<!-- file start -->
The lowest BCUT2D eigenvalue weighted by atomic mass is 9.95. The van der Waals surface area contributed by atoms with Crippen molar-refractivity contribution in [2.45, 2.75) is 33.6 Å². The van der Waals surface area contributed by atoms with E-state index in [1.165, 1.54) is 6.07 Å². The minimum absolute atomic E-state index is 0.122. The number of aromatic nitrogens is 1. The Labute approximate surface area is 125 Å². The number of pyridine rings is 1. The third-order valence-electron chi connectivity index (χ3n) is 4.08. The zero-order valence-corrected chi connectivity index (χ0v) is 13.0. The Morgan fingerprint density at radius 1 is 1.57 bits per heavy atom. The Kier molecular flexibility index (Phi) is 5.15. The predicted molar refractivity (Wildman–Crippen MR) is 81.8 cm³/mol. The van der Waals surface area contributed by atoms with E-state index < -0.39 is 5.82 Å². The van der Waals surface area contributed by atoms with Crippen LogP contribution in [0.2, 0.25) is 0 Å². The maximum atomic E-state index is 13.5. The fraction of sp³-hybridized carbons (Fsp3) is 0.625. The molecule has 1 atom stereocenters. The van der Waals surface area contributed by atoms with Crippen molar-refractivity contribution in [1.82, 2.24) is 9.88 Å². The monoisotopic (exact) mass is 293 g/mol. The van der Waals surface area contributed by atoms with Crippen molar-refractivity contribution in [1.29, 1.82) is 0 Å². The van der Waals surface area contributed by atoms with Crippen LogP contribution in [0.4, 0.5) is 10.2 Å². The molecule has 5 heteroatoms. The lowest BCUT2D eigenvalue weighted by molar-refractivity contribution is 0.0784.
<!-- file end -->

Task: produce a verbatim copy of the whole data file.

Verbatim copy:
The lowest BCUT2D eigenvalue weighted by atomic mass is 9.95. The van der Waals surface area contributed by atoms with Crippen molar-refractivity contribution in [2.45, 2.75) is 33.6 Å². The van der Waals surface area contributed by atoms with E-state index in [1.165, 1.54) is 6.07 Å². The minimum absolute atomic E-state index is 0.122. The number of aromatic nitrogens is 1. The Labute approximate surface area is 125 Å². The number of pyridine rings is 1. The third-order valence-electron chi connectivity index (χ3n) is 4.08. The zero-order valence-corrected chi connectivity index (χ0v) is 13.0. The Morgan fingerprint density at radius 1 is 1.57 bits per heavy atom. The Kier molecular flexibility index (Phi) is 5.15. The predicted molar refractivity (Wildman–Crippen MR) is 81.8 cm³/mol. The van der Waals surface area contributed by atoms with E-state index < -0.39 is 5.82 Å². The van der Waals surface area contributed by atoms with Crippen LogP contribution in [0.2, 0.25) is 0 Å². The maximum atomic E-state index is 13.5. The fraction of sp³-hybridized carbons (Fsp3) is 0.625. The molecule has 1 atom stereocenters. The van der Waals surface area contributed by atoms with Crippen molar-refractivity contribution in [1.82, 2.24) is 9.88 Å². The monoisotopic (exact) mass is 293 g/mol. The van der Waals surface area contributed by atoms with Crippen molar-refractivity contribution in [1.29, 1.82) is 0 Å². The van der Waals surface area contributed by atoms with Crippen LogP contribution in [0.4, 0.5) is 10.2 Å². The molecule has 5 heteroatoms. The lowest BCUT2D eigenvalue weighted by molar-refractivity contribution is 0.0784.